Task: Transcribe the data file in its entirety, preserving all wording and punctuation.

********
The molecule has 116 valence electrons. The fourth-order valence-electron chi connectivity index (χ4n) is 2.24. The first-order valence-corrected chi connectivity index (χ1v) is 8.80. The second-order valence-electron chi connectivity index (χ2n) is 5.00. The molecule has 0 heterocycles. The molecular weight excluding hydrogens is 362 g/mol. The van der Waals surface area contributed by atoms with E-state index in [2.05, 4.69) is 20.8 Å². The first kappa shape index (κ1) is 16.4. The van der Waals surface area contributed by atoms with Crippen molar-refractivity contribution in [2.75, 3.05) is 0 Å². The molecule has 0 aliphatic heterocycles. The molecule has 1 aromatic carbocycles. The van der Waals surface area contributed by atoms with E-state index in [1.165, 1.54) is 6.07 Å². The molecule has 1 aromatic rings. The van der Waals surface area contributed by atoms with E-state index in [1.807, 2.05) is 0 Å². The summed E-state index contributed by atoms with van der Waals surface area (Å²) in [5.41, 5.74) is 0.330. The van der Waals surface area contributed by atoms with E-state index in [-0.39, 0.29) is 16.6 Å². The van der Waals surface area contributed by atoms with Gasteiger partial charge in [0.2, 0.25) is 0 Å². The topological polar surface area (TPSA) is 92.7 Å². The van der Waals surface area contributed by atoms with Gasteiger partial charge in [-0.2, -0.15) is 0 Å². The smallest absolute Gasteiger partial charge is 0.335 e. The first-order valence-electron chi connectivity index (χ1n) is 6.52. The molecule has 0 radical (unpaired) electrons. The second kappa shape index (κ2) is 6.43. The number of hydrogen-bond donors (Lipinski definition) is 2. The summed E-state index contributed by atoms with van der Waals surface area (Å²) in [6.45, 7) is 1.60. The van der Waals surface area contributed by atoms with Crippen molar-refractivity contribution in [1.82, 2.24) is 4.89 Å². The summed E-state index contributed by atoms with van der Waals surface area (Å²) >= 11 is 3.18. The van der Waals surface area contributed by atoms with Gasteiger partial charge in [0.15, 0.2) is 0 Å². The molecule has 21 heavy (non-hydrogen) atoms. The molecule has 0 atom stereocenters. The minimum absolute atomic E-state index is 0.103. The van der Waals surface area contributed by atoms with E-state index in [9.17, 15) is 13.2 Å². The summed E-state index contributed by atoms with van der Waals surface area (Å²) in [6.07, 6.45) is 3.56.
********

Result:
The molecule has 116 valence electrons. The fourth-order valence-electron chi connectivity index (χ4n) is 2.24. The first-order valence-corrected chi connectivity index (χ1v) is 8.80. The second-order valence-electron chi connectivity index (χ2n) is 5.00. The molecule has 0 heterocycles. The molecular weight excluding hydrogens is 362 g/mol. The van der Waals surface area contributed by atoms with E-state index in [2.05, 4.69) is 20.8 Å². The first kappa shape index (κ1) is 16.4. The van der Waals surface area contributed by atoms with Crippen molar-refractivity contribution in [2.75, 3.05) is 0 Å². The molecule has 0 aliphatic heterocycles. The molecule has 1 aromatic carbocycles. The van der Waals surface area contributed by atoms with E-state index in [1.165, 1.54) is 6.07 Å². The molecule has 1 aromatic rings. The van der Waals surface area contributed by atoms with E-state index in [1.807, 2.05) is 0 Å². The summed E-state index contributed by atoms with van der Waals surface area (Å²) in [5.41, 5.74) is 0.330. The van der Waals surface area contributed by atoms with E-state index in [-0.39, 0.29) is 16.6 Å². The van der Waals surface area contributed by atoms with Gasteiger partial charge in [0.2, 0.25) is 0 Å². The topological polar surface area (TPSA) is 92.7 Å². The van der Waals surface area contributed by atoms with Gasteiger partial charge in [-0.2, -0.15) is 0 Å². The smallest absolute Gasteiger partial charge is 0.335 e. The first-order valence-electron chi connectivity index (χ1n) is 6.52. The molecule has 0 radical (unpaired) electrons. The second kappa shape index (κ2) is 6.43. The number of hydrogen-bond donors (Lipinski definition) is 2. The summed E-state index contributed by atoms with van der Waals surface area (Å²) in [6.45, 7) is 1.60. The van der Waals surface area contributed by atoms with Crippen molar-refractivity contribution in [1.82, 2.24) is 4.89 Å². The summed E-state index contributed by atoms with van der Waals surface area (Å²) >= 11 is 3.18. The van der Waals surface area contributed by atoms with Gasteiger partial charge in [0.15, 0.2) is 0 Å². The molecule has 21 heavy (non-hydrogen) atoms. The molecule has 0 atom stereocenters. The minimum absolute atomic E-state index is 0.103. The van der Waals surface area contributed by atoms with E-state index in [9.17, 15) is 13.2 Å². The summed E-state index contributed by atoms with van der Waals surface area (Å²) in [6.07, 6.45) is 3.56.